Most of the launch boards include six separate DIMM slots, and so does this one. For some reason though, ASUS has only specified 12GB as being the maximum, which is a little odd as X58 supports up to 24GB (which would equate to 6 x 4GB). It goes without saying that chances are good very few would need more than 12GB of RAM, but the lack of support is strange regardless.
Moving along to the PCI slots, we find three PCI-E 16x, one PCI-E 4x and two legacy PCI slots. These ports support both CrossFireX and SLI, both up to Quad-GPU (using two cards).
The board offers storage support for up to eight S-ATA devices, which is likely enough for most anyone who picks the board up. For those who crave speed more than overall density, the two orange ports can handle SAS drives. Personally, I really don’t think the increase in speed is worth the extra cash and lower density, but your opinion may vary. I’ll hold out for larger and more affordable SSDs, personally.
Both ASUS and Gigabyte are major supporters of extreme “power phase” solutions, and it’s proven here with 16+2 phases. The sixteen surrounding the socket are dedicated to CPU operation, while the two located towards the top-left corner are dedicated to the QPI/Memory. Overkill? Probably, but it might very-well improve our chances at fantastic overclocks.
This bulky heatsink takes care of the Northbridge, and can be further cooled with an add-on fan that’s not included. Screw holes are available for that specific purpose. For overclocking, this area is important to keep cool, although it’s less of an issue with stock clocks.
On the back I/O section we find a total of eight USB ports (two are red), one Firewire, one E-SATA, two LAN, audio including S/PDIF and also a PS/2 port that can be used for either a mouse or keyboard. Overall, functionality is one thing this board certainly doesn’t lack.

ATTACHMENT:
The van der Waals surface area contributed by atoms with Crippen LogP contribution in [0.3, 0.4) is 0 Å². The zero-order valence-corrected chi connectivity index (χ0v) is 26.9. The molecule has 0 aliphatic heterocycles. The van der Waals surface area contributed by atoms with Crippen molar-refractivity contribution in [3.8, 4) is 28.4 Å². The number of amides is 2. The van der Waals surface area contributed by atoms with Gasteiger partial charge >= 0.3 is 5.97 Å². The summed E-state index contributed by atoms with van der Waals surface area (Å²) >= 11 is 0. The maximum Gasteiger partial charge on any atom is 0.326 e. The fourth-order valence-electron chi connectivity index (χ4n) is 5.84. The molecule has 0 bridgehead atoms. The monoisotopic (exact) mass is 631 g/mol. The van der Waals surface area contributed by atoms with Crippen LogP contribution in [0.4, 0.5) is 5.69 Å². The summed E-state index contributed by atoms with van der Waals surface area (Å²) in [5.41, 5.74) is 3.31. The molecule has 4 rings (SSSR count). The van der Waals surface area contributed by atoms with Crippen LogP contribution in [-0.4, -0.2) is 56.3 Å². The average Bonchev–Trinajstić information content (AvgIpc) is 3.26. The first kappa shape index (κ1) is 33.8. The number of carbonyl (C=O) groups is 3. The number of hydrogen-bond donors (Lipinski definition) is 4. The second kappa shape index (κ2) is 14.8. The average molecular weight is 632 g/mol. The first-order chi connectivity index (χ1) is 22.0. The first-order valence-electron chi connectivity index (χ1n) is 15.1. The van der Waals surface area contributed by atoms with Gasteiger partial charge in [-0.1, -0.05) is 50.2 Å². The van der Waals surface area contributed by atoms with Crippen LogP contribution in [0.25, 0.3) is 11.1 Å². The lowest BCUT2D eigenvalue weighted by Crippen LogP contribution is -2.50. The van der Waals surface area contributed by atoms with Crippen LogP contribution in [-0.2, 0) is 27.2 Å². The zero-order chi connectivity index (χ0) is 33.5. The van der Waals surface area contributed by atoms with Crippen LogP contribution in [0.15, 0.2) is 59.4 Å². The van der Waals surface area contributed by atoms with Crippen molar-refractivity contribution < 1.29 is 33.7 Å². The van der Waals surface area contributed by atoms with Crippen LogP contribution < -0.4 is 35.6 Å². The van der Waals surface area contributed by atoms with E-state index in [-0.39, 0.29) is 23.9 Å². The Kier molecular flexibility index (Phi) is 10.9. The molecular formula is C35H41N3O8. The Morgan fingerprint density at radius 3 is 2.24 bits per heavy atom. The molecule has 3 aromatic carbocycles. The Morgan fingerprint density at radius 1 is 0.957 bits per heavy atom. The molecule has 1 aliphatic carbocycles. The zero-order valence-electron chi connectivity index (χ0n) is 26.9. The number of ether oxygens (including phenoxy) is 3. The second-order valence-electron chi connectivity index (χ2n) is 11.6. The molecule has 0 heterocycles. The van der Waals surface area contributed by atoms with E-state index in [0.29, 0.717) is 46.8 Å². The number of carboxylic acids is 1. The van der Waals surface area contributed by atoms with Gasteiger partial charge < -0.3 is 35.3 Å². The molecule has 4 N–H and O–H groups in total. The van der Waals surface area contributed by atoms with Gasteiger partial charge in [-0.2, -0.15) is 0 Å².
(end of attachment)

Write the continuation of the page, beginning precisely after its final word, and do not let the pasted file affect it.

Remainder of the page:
Let’s take a brief look at the included extras below. In the first image we can see SAS cables, the back I/O guard, chipset fan, SLI bridge and the OC Palm gadget, which is only included with the OC Palm Edition version of the motherboard.
Below you can see the various included cables, as well as the manual, driver DVD-ROM, USB cable for use with the OC Palm, Q-Connectors (makes connecting of the ATX connectors much easier) and also two screw pillars used for installing the small chipset fan, if you choose to purchase one.
Finally, here is a shot of the OC Palm in action. I didn’t test this out a great deal, but I can honestly say it’s not going to be for everyone. It works well and looks good, but I’m not sure how many people want something like this on their desk. It offers Yahoo!’s widgets support, so that’s a huge bonus, and for those who want a very unique way of overclocking, the option is here as well. ASUS is really trying to create a special package with this, and it’s good to see. It’s up to you to determine whether or not you need to opt for this edition of the board, though.
With that exhaustive look out of the way, let’s jump right into our look at ASUS’ very thorough BIOS, followed by our testing methodology and test results.